If you don’t mind, I’m going to come straight to the point, in fact more than that, I need to get something off my chest. Which is exactly what I did on stage at the Retail Technology Show yesterday. More from the Show shortly.
Held at Olympia in London, I needed to take the train but because all the ticket machines were down, I was unable to purchase a ticket, either at the station or on the train. And so I was advised to purchase one when I arrived at Olympia.
Now, this is where it gets interesting. To get from East Grinstead to Olympia requires two operators. Southern Rail run the service from East Grinstead to Clapham Junction – where one has to change and use London Overground (operated by Transport for London) to get to Olympia.
On reaching the barrier at Olympia, I explain my situation and that I’d like to purchase a ticket, only to be met by an uncompromising look and a, “so you’ve travelled without a ticket? That means you’re fare dodging and I’m going to have to issue you with a fine”.
Now, at the time of writing I am appealing that, or rather, I’m telling Transport for London where to shove their fine but that’s not the point I am wishing to make. Because the point of this story is customer experience, or rather, a rather terrible one to put it mildly.
And the moral of it is that retailers and brands must never lose sight of their customer, and always look at the interaction with themselves through the eyes of their customer. It’s called customer empathy and sometimes (as was the case here) it is in rather short supply.
But that didn’t spoil my enjoyment of the two days at the Retail Technology Show. Matt Bradley and his team are to be congratulated on putting on the first ‘in real life’ retail conference in London this year, and from all the people I spoke to, we were all glad to be back.
For me, it was both surreal and enjoyable in equal parts. Two days of chairing the main stage, interviews, meetings and get togethers flew by. Personal highlights were chatting with former Sainsbury’s CEO Mike Coupe about the pressures and challenges impacting retail right now, interviewing Tinie Tempah and Sam Jones on stage and then unexpectedly having a beer with the one and only Jive Bunny – who by the way was hilarious!
But more than my fare dodging activities, what were the key retail trends emerging from the conference?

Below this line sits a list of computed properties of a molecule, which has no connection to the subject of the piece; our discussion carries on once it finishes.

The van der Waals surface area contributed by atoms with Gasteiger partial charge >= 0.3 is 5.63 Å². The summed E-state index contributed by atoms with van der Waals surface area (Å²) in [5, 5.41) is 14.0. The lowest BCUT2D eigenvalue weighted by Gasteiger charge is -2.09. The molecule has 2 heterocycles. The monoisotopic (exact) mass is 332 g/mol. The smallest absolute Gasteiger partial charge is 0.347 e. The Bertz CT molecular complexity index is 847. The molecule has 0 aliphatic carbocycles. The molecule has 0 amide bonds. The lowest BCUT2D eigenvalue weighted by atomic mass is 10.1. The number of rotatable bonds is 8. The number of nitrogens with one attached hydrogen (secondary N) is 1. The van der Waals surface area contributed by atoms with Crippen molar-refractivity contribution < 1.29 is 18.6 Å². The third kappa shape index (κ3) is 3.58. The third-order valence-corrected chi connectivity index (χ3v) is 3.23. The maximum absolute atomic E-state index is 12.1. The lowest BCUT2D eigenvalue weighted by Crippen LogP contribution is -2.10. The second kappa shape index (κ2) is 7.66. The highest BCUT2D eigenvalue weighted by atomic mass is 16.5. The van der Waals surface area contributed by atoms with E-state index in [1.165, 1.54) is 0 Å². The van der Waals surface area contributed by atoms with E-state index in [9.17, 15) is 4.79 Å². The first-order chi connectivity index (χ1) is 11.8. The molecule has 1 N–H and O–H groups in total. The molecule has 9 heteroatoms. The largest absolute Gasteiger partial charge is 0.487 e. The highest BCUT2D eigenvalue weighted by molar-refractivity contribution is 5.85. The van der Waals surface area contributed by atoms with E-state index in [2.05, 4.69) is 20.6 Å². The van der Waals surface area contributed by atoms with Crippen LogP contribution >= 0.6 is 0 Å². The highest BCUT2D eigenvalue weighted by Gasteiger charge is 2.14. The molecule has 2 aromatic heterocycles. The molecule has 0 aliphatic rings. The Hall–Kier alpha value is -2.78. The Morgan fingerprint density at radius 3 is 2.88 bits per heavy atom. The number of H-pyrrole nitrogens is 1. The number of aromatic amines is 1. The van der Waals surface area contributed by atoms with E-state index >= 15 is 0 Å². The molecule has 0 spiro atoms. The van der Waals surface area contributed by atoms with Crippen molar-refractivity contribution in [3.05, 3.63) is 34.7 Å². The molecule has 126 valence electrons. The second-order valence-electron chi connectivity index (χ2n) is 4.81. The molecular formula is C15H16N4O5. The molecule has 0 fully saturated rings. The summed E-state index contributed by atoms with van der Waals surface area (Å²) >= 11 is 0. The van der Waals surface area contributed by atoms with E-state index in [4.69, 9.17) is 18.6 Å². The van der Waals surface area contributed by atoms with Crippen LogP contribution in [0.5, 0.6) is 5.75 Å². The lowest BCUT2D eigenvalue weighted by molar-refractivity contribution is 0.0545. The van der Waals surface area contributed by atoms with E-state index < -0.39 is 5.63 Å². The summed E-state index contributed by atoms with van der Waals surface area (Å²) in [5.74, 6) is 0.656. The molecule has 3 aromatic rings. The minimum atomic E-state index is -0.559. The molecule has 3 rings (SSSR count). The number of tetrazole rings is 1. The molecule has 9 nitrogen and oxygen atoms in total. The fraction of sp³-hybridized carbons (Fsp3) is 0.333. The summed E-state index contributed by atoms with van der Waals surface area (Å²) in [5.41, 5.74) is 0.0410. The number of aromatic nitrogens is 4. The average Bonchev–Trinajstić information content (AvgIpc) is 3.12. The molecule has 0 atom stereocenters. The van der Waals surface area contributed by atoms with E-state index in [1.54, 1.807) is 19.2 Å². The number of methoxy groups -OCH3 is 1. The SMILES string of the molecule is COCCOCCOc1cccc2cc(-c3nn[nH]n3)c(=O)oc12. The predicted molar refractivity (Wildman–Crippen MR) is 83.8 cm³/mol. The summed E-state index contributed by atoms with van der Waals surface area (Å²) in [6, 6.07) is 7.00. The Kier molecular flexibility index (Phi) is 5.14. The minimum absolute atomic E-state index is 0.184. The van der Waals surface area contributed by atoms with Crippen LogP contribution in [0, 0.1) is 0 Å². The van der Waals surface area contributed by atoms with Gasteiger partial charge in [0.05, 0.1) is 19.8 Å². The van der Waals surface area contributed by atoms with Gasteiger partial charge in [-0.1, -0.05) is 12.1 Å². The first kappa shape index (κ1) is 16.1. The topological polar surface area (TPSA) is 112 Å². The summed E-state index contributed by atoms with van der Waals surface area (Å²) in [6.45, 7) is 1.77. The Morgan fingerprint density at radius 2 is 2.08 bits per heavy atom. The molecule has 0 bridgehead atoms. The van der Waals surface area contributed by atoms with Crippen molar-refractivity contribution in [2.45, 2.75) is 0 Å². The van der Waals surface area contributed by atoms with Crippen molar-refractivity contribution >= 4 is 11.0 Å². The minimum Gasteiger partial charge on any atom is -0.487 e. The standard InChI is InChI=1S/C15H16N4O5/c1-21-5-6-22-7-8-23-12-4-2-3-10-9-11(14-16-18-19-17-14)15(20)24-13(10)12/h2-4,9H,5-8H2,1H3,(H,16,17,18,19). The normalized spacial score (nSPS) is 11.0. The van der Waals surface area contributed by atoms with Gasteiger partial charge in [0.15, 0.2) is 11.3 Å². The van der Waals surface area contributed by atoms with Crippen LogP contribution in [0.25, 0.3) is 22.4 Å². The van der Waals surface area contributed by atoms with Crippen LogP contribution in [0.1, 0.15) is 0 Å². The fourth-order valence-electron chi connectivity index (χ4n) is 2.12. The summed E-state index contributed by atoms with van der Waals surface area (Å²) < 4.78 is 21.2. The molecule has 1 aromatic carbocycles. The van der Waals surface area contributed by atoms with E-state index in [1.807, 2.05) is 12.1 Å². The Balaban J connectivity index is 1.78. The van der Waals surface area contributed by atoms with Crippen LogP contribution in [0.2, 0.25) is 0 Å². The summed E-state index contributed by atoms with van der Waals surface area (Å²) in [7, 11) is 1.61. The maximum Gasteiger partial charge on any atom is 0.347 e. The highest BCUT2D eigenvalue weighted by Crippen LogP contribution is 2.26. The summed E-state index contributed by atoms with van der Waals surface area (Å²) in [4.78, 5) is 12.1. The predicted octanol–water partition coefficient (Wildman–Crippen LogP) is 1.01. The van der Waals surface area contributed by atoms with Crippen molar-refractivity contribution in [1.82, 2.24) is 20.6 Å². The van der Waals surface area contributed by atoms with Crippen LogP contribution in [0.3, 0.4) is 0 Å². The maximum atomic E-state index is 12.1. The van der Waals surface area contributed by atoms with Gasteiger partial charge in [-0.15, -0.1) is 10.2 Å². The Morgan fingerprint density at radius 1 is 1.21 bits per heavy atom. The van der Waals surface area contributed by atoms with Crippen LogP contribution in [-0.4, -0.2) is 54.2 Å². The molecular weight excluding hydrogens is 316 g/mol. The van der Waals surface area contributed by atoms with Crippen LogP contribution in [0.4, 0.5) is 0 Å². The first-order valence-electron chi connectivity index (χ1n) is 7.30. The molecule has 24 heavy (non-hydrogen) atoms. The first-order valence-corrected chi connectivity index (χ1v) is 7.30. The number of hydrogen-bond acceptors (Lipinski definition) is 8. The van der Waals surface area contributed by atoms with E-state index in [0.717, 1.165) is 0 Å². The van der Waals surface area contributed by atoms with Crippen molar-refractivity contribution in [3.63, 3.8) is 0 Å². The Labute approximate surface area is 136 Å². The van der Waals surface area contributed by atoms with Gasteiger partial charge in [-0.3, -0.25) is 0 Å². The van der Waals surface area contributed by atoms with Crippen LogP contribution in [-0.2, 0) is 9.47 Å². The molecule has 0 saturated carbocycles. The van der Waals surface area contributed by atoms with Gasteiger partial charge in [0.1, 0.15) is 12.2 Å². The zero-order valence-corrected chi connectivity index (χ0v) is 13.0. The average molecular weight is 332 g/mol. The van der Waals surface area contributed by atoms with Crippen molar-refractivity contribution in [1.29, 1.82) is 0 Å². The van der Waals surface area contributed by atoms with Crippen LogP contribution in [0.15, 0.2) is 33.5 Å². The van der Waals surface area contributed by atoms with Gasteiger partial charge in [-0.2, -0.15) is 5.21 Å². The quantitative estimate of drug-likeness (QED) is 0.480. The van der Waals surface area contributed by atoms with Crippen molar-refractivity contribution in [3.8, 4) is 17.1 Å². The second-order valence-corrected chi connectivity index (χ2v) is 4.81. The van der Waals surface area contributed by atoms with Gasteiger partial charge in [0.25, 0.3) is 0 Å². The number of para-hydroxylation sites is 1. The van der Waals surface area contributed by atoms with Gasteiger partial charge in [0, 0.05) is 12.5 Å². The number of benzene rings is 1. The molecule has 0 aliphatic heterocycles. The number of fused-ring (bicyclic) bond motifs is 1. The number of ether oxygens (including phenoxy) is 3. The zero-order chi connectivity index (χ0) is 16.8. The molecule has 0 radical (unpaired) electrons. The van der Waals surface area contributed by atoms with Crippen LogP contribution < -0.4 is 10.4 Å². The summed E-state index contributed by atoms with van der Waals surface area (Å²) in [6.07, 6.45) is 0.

As one might expect, and reflected in today’s results from Sainsbury’s, inflationary pressures and the cost of living are central. This was also echoed in my discussion with Mike Coupe and the Future of Retail conference running in parallel with this. Driving operational efficiencies has never been more critical.
Morrisons were also on stage discussing their sustainability programme and from talking to their Sustainability Manager, Hannah Fox, it is a broader topic than merely driving electric cars and cutting back on plastic usage.
Physical & digital
One of the more interesting subjects explored was the merging of the physical and the digital, online and stores, and I was fortunate enough to be able to interview on stage, Mark Tailford from Oktium who are pioneering live video streaming and customer interaction either online or in store and are seeing impressive increases in conversion rates for their customers as a result.
And finally, both days finished off with a look into the future, asking the panel the question, what will retail be like in 2025?
From the responses it seems clear that AI and more effective use of data will drive better customer experiences and more relevant personalisation. Final mile fulfilment and delivery will continue to evolve both in terms of reliability and speed. Retailers will become more predictive in that they will continue to better understand customer behaviour. And coupled with that, demand and inventory management will be critical.
But perhaps the last word should go to Mike Coupe who told me that in his experience, retailers just need to make decisions, in the knowledge that they’ll likely only ever get approximately 50% of them right. But that’s no reason not to make the decision. The lesson being that retail is often ambiguous and retailers just need to get used to that.
Oh, and the metaverse? That’s for another day.